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News BulletinBack

Sir John Major: ‘No rapid rise in UK interest rates’

John Major

The UK is unlikely to rapidly raise interest rates despite the US decision to increase rates for the first time since 2006, Sir John Major has said. The Federal Reserve has lifted US rates by 0.25 percentage points to 0.5%, potentially increasing pressure on the Bank of England to raise rates too. But the former prime minister said he doubted the UK would do so “rapidly”. “The Fed have just ticked up interest rates a little,” he said. “I think this will be a very slow process.” UK rates have been held at 0.5% for more than six years.


The Financial Times

Rolls-Royce chief voices ‘disquiet’ over diesel engine business

Warren East, Rolls-Royce’s chief executive, has flagged new risks to the performance of the aerospace group’s diesel engine business — the only division to have so far escaped a downgrade in the past five profit warnings.

Speaking in an interview with the Financial Times, Mr East voiced “disquiet” about trading conditions in the unit that supplies power systems for the mining and offshore oil industries.


The Times

Government considers allowing learner drivers on motorways

Learner drivers could be allowed on motorways for the first time, under government proposals aimed at increasing road safety. The Department for Transport is considering the move as a way to make sure learners are properly prepared for everyday driving before they pass their tests. Under the plans, they would be allowed to gain experience on motorways under the supervision of an approved driving instructor. At the moment, learner drivers are not allowed to go on motorways but can do so without having had any practical experience after passing their test. The possibility of learners on motorways will be explored under a £2m project examining driver education. It will look at whether the current regime gives the best training for learner and novice drivers. Compulsory basic training for learner motorcyclists will also be reviewed.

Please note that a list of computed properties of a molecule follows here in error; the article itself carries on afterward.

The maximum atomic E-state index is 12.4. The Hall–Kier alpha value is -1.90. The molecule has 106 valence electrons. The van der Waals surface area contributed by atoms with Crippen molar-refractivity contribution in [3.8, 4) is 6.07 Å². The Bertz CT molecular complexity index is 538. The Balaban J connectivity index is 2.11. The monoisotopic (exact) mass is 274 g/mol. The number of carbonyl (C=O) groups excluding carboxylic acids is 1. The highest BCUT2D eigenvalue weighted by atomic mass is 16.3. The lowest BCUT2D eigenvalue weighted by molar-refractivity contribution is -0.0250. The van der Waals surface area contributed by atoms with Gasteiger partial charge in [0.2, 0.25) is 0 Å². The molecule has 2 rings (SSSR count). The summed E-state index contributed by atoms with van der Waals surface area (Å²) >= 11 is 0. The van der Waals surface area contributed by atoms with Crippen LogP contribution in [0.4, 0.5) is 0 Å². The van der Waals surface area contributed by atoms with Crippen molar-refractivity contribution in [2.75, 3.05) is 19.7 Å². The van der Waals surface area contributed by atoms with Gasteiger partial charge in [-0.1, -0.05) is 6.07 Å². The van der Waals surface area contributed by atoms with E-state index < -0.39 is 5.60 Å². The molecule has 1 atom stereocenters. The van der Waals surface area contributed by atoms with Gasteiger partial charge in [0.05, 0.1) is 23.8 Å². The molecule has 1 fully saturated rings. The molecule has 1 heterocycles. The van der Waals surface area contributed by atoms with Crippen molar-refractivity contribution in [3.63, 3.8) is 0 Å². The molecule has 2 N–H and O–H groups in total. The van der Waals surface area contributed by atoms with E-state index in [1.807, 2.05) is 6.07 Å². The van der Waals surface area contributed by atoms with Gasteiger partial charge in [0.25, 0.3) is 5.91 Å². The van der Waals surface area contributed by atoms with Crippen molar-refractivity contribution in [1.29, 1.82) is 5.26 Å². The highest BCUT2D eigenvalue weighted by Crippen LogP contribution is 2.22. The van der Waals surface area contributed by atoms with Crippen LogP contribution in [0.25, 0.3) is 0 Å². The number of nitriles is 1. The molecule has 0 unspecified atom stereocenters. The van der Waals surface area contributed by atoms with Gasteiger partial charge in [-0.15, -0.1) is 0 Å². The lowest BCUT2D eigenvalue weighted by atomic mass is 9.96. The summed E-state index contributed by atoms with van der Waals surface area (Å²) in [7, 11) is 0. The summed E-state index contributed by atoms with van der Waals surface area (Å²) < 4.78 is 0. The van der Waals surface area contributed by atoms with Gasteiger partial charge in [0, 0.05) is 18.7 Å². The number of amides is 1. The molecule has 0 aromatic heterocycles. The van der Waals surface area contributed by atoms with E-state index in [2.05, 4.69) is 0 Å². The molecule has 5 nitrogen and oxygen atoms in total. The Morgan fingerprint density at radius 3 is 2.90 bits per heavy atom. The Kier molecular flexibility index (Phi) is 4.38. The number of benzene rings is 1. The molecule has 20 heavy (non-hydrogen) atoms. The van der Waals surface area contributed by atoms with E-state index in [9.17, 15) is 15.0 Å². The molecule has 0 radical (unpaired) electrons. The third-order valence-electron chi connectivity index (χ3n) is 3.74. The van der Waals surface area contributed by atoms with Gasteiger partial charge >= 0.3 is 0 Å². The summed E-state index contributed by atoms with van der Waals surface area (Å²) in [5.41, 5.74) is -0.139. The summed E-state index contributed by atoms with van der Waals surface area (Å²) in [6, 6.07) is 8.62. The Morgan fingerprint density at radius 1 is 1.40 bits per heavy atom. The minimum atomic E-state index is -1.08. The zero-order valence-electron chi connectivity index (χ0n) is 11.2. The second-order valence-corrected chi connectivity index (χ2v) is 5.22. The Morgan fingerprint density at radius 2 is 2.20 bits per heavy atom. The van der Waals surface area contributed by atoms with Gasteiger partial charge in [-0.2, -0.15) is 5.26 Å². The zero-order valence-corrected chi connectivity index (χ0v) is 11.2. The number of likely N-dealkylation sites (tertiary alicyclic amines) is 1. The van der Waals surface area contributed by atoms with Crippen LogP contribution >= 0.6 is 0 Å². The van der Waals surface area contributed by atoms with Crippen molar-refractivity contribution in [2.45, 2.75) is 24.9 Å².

UK employers warn of cost risks from minimum wage and skills levy

Britain’s government risks intervening too much in the job market with a higher minimum wage and a new levy to fund apprenticeships, which could threaten the country’s economic growth prospects, an employers’ group said.

“The government must be careful not to sacrifice prosperity for political expediency by saddling businesses with costs that could harm investment, which is critical to increasing productivity,” said Carolyn Fairbairn, the director-general of the Confederation of British Industry.

Just over half the services firms that took part in a CBI survey said they would raise their prices, and 27 percent said they would employ fewer workers after the higher minimum wage is introduced in April. On the apprenticeship levy, only one in six companies said it was the right approach to fixing Britain’s skills shortage. Almost half said it would be costly and bureaucratic, the CBI said as it released the survey on Monday.


The Daily Mail – PRA Comment from Brian Madderson

Petrol’s six-year low hits garages and oil firms while airlines and motorists reap the benefits

Petrol prices have sunk to their lowest levels for six years as the price of oil plummets, putting pressure on retailers and oil companies while airlines and motorists benefit.

The average price of a litre of unleaded petrol was 103.8p at the end of last week, with diesel selling for 107.1p.

The last time petrol was this price was in August 2009, while diesel last sank to this level in October that year.

Brian Madderson, chairman of the Petrol Retailers Association, which represents the independent petrol stations that account for about a third of the market, said: ‘Our retailers are being squeezed – the average price of petrol has come down by 4p per litre over the past month, but the wholesale price has actually gone up, meaning profit margins for independent suppliers are wafer thin.’

Posted by Lois Hardy on 21/12/2015